There are only a handful of novels in English that have been written by Goans or persons of Goan origin/ancestry. Margaret Mascarenhas’ Skin is one of them. This novel was first published around 10 years ago by Penguin. For the last few years I have come across sporadic references on the internet forums regarding Margaret’s novel and I always nursed a desire to read it. Last year when Goa1556 took the opportunity to republish it, I was of course thankful –the book was finally in my hands!
The protagonist of Margaret’s novel is Pagan – half American and half Goan, half white and half brown (the name stuck because her parents being liberal-minded did not baptize her and hence her grandmother in Goa considered her a pagan). A gruesome and horrifying experience as a war-reporter in Angola shakes Pagan’s mental health and she decides to find her roots after she nearly kills a man harassing his wife on a street in San Francisco. When Pagan reaches Goa, she finds her grandmother (an ogre of a matriarch in her younger days) on her death-bed. She fails to recognize her because Pagan’s skin has been tanned due to her stint in Angola. Throughout the novel, the skin or colour of the skin plays an important role. Skin, like its many colours, assumes the role of superiority when it is fair and that of servitude and hardship when it is dark or darker. And the skin also comes to represent the tension surrounding race and caste relations.
Livia, her aunt starts narrating to Pagan her family history, “Before the Portuguese came, we were Kamats – Saraswat Brahmins who had migrated to Goa from northern India centuries earlier. One branch of the family converted to Catholicism in order to retain their land and assets… [the Saraswat Brahmins] were given high-level government and administrative posts.” Bernardo, the grandson of a wealthy merchant named Afonso Miranda, inherits all the property and by marrying a rich, young heiress, starts the lineage of the Miranda Flores’ – Pagan’s family. Bernardo thinks it fit to venture into slave-trade as, for him, trade in slaves was more profitable than trade in luxury rarities.
However, the real story is different – one which differs from aunt Livia’s sanitized version and is told through Esperança – the descendant of slaves that were brought from Angola. Esperança narrates the torture and hardships that were inflicted upon her ancestors by Pagan’s family. Here’s an excerpt, “But it was the colonial edition of history, not the true story. The true story had been given to Esperança by her mother, who had received it from her mother, and so on.”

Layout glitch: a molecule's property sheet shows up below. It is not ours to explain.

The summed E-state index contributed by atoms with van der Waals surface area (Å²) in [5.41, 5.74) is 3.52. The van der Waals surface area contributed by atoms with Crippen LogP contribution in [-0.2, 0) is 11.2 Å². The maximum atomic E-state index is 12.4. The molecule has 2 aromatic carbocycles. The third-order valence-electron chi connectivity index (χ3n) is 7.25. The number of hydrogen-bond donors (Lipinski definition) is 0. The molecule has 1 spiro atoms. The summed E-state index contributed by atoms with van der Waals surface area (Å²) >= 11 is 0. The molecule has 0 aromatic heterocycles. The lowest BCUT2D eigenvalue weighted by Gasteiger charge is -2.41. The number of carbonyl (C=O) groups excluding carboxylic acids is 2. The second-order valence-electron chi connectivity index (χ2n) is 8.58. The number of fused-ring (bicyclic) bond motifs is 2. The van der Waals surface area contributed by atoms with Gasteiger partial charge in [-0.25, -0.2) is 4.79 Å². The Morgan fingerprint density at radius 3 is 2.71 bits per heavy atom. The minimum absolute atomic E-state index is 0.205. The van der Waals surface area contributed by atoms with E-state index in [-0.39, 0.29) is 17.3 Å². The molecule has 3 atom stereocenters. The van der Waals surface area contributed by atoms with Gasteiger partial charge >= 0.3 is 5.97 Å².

Just like the mitochondrial DNA, which we can only receive from our mothers, the stories or histories in Skin are relayed by women. (As an afterthought, how about calling this mitochondrial narration?). Women are at the center of this novel. Their longings and losses are skilfully portrayed. The men who genuinely love the women in this book die an untimely death and the ones who don’t, meet a ghastly end.
The plot of Skin is multi-layered, a saga that spans many generations and centuries with the story moving from America to Africa to Goa and Daman. Written in prose that flows smoothly, this book also includes enlivening folk-tales of Angola. The use of myths and folk-lore seems out-of-place as some of the major twists in the plot are made to depend on magic and the supernatural. Margaret weaves a complex tale with characters trying to make peace with their past, their history.
Since Margaret is a product of the Goan diaspora, in some pages of the book one finds her reminiscing about the natural beauty of Goa and commenting on the culture and politics of the land – sometimes expecting the natural surroundings of Goa to be preserved like in a museum, frozen in time and changeless, and at other times hitting the nail where it ought to be struck, “Our culture, thinks Pagan. Goa has been overrun by so many cultures, no one knows who they are anymore, much less what culture they belong to. The Goan Catholics are trying to be Hindus. The Goan Hindus are trying to be Maharashtrians. Only the tribals know who they are. But for how long?”
Pagan’s search reveals to her, through the stories of her childhood - and those that are narrated by her aunt Livia and Esperança – that her blood is a mixture of Native Goan, Castillian (Spanish) and African genes. Pagan tries to come to terms with the atrocities that her ancestors heaped on the African slaves and their descendants while at the same time trying to cope with her own personal and psychological issues. The whole novel is about the journey that Pagan undertakes – physical, spiritual and intellectual – in tracing her roots and reconciling with the past.
The artwork of the cover of the Goa1556 edition done by Ravi Kerkar and Crisologo Furtado is a visual treat. Margaret’s hope that future endeavours too would use local talent is also shared by me. Some faint writing is observed on the back cover and the spine. What does it signify?
What also interested me about this book is that when it was first published 10 years ago, the idea that many of us Goans have African genes or ancestry was something that would have been scoffed at. Margaret Mascarenhas has tried to include a neglected aspect of history through her writing, thereby opening our eyes to another side of our history. One reason why Margaret’s book needs greater contemplation and readership.
(A version of this article appeared on Gomantak Times, dt: July 19, 2011)